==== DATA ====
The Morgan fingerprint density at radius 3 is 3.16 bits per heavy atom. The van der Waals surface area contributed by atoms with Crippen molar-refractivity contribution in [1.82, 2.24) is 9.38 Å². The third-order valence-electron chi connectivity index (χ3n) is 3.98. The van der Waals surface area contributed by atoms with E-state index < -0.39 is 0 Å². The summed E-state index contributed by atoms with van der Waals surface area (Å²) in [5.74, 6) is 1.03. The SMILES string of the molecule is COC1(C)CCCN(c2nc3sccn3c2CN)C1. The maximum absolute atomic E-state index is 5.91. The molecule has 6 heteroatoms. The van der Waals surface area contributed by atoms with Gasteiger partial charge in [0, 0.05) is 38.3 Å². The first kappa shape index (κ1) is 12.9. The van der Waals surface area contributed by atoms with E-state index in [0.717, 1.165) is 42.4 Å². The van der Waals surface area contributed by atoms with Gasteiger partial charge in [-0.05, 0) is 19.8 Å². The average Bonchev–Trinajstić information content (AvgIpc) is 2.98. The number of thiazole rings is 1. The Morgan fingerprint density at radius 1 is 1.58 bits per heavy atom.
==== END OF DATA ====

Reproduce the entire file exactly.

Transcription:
The Morgan fingerprint density at radius 3 is 3.16 bits per heavy atom. The van der Waals surface area contributed by atoms with Crippen molar-refractivity contribution in [1.82, 2.24) is 9.38 Å². The third-order valence-electron chi connectivity index (χ3n) is 3.98. The van der Waals surface area contributed by atoms with E-state index < -0.39 is 0 Å². The summed E-state index contributed by atoms with van der Waals surface area (Å²) in [5.74, 6) is 1.03. The SMILES string of the molecule is COC1(C)CCCN(c2nc3sccn3c2CN)C1. The maximum absolute atomic E-state index is 5.91. The molecule has 6 heteroatoms. The van der Waals surface area contributed by atoms with Gasteiger partial charge in [0, 0.05) is 38.3 Å². The first kappa shape index (κ1) is 12.9. The van der Waals surface area contributed by atoms with E-state index in [0.717, 1.165) is 42.4 Å². The van der Waals surface area contributed by atoms with Gasteiger partial charge in [-0.05, 0) is 19.8 Å². The average Bonchev–Trinajstić information content (AvgIpc) is 2.98. The number of thiazole rings is 1. The Morgan fingerprint density at radius 1 is 1.58 bits per heavy atom.